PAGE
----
A young Chinese woman travels to London on a student visa and falls in love with a much older English bachelor.
New in town and eager to learn English so she can better help her family run their shoe factory back in rural China, lonely 23-year-old Zhuang (“Z”) meets her unnamed 40-something lover at an artsy German film. The attraction between them is immediate, but it is her literal interpretation of his “be my guest” invitation that has her moving into his Hackney flat within a week. A sculptor specializing in pained-looking human forms, he is also a vegetarian who, prior to Z, led a mostly gay life. His bisexuality seems to bother her less than the fact that he won’t eat pork, but he is initially delighted by her youth, naiveté and absolute dependence on him. There is much that Z does not understand about western culture, and her ever-improving ESL narration of London living is both fascinating and amusing, such as when she reads a Pet House magazine to improve her language skills. As the lovers settle into a domestic routine, their relationship deepens and she realizes that speaking his mother tongue won’t necessarily help her understand her broody Englishman. The existential angst that seems “noble” to her comes across as self-indulgent to the reader. For his part, he grows tired of Z’s neediness and encourages her to backpack around Europe, where she meets a series of men, but never stops thinking of him. Back in their shared flat, in between bouts of lovemaking, Z struggles to balance her practical life plans with her romantic ideals, and by the bittersweet conclusion it is clear that she has grown in ways that neither she nor her lover could have ever imagined. Guo’s U.S. debut quickly overcomes the early chapters’ self-conscious winsomeness to become a compelling and moving tale of first love.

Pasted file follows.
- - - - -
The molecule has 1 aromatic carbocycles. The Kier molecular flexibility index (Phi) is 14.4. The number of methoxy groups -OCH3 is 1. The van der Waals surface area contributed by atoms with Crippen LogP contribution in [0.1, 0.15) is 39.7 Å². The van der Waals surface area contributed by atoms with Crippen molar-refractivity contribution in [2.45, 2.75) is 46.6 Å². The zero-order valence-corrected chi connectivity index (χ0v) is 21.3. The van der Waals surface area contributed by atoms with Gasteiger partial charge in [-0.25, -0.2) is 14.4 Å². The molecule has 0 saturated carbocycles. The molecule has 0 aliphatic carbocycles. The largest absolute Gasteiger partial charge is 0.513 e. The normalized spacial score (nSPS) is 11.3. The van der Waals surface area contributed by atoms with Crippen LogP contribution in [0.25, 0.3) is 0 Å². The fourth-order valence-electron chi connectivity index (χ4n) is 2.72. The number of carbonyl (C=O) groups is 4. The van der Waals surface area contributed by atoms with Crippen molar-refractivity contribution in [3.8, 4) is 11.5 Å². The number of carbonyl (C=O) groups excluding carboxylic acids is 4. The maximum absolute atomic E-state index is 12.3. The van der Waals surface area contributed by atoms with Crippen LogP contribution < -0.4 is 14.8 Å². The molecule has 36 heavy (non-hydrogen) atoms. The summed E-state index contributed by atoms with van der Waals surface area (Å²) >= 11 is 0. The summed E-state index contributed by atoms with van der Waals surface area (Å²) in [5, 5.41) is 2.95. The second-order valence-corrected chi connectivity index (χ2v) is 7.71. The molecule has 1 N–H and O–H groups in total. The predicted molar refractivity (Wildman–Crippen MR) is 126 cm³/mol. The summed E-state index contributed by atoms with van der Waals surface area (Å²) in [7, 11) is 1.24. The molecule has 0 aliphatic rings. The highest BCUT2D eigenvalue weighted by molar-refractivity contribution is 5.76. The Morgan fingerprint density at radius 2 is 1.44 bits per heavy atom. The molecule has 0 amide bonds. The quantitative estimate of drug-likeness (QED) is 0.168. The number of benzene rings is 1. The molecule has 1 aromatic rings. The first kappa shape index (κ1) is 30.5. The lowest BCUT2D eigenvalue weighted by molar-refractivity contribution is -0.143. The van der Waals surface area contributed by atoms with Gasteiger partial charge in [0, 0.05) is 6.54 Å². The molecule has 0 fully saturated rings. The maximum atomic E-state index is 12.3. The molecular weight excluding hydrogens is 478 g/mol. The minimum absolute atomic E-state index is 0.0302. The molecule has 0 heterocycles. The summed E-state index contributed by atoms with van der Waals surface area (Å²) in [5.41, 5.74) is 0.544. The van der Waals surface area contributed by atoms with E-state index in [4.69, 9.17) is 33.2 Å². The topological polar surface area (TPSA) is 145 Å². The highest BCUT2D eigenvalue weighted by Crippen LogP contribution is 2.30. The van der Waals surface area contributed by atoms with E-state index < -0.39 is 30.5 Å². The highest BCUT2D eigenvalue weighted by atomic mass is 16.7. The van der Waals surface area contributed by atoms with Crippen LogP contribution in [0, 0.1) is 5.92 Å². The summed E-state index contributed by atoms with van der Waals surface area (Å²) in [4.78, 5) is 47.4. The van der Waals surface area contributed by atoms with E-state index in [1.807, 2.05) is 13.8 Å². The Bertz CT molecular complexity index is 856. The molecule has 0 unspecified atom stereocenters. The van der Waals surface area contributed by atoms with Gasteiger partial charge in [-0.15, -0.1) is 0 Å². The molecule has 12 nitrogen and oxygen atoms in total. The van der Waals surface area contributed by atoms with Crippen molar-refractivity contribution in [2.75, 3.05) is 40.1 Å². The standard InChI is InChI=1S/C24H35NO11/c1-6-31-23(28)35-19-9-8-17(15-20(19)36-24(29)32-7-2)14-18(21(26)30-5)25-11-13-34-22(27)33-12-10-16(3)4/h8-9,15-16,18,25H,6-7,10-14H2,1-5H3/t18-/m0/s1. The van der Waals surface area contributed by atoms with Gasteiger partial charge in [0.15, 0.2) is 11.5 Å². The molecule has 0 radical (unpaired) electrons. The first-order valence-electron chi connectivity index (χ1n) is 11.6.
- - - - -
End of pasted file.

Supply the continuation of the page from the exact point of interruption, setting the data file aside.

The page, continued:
An often-charming exploration of learning, love and loss.